Amit A. Farajian, Ph.D. (Advisor); Raghavan Srinivasan, Ph.D., P.E. (Committee Member); James A. Menart, Ph.D. (Committee Member)
Master of Science in Materials Science and Engineering (MSMSE)
Hybrid organic-inorganic perovskite solar cell is an emerging technology which has shown the fastest advancement in power conversion efficiency within a few years since introduction, thus making it one of the clean energy breakthroughs. These cells are based on thin-film technology which makes them suitable to manufacture using low-cost solution processing methods. As these types of cells are easily tunable with the selection of different materials, interfacial engineering is an important approach to increasing their efficiency. One of the main hurdles in this regard is the loss caused by the recombination of separated charges. An approach to tackle these issues is to incorporate organic monolayers between the charge (electron/hole) transport layers and the perovskite active layer. Such interface engineering has experimentally shown to improve the overall efficiency and stability of the cell. The current research focuses on the study of TiO2/HOOC-Ph-SH interface in order to understand the improved efficiency. Using ab initio quantum mechanical approach, we investigate the monolayer (HOOC-Ph-SH) adsorption onto the TiO2 surface to determine structural and electronic properties of the interface and discuss the connection of the results to solar cell performance.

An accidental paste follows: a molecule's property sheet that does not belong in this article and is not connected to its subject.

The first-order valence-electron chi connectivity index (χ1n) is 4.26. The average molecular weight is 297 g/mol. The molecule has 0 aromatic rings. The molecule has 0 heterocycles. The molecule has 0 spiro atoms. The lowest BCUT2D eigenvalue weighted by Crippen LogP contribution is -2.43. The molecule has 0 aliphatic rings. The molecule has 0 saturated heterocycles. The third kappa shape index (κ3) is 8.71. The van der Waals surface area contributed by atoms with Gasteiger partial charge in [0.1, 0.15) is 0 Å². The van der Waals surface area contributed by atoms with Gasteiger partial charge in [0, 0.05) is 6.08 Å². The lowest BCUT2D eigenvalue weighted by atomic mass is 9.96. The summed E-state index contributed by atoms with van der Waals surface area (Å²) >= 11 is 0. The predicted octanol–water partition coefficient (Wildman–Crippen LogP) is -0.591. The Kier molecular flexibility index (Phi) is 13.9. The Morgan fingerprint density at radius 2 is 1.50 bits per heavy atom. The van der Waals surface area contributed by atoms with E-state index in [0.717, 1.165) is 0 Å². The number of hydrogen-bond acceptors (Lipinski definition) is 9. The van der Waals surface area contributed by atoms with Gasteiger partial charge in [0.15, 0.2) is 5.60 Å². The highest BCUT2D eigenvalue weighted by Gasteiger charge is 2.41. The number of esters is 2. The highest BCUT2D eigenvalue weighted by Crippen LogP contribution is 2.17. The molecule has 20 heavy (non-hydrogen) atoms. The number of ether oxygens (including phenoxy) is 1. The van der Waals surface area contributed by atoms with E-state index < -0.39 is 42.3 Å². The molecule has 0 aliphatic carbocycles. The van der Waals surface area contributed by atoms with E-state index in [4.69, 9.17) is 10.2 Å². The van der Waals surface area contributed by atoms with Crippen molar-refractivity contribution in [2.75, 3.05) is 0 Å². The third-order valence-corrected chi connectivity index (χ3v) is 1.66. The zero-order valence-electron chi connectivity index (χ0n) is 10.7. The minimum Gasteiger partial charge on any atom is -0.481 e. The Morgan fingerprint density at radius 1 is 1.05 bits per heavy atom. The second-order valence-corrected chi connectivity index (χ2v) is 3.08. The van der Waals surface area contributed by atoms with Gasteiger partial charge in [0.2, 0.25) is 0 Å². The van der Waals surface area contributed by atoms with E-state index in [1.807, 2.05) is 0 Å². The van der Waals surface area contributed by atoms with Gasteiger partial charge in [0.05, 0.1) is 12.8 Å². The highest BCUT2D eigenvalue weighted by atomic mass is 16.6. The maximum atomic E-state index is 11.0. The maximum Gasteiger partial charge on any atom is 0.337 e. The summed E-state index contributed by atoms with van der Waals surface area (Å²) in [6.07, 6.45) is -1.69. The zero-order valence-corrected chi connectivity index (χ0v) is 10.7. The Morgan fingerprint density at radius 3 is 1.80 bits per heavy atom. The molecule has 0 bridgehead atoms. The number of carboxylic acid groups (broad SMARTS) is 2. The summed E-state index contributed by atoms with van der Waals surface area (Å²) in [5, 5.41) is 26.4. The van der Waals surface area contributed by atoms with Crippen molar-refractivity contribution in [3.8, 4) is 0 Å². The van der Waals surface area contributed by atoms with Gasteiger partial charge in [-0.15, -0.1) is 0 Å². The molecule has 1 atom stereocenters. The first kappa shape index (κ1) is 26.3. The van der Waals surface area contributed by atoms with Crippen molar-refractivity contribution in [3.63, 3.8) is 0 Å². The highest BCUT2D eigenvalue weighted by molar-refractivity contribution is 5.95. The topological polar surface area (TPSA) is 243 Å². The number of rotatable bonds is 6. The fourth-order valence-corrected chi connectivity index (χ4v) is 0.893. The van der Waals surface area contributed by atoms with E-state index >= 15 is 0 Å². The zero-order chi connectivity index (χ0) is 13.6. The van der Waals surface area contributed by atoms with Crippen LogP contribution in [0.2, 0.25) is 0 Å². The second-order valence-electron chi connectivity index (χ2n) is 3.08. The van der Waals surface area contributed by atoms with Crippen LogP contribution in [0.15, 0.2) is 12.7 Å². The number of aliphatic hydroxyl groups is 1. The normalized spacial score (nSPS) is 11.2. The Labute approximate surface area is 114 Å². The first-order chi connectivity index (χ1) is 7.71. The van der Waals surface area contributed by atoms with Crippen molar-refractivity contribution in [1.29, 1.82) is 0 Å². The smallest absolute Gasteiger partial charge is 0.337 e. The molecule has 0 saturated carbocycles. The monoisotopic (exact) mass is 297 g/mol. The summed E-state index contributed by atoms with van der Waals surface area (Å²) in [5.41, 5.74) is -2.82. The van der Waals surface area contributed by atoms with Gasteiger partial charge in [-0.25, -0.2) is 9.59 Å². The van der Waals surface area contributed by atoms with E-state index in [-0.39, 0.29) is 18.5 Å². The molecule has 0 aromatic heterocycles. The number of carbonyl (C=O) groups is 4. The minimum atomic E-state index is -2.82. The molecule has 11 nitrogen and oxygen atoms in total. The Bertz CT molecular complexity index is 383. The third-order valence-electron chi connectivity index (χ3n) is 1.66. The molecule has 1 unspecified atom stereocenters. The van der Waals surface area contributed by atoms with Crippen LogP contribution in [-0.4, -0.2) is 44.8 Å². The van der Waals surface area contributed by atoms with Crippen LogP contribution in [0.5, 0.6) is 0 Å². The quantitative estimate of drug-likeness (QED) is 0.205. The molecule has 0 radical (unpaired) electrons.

Department or Program
Department of Mechanical and Materials Engineering
Year Degree Awarded
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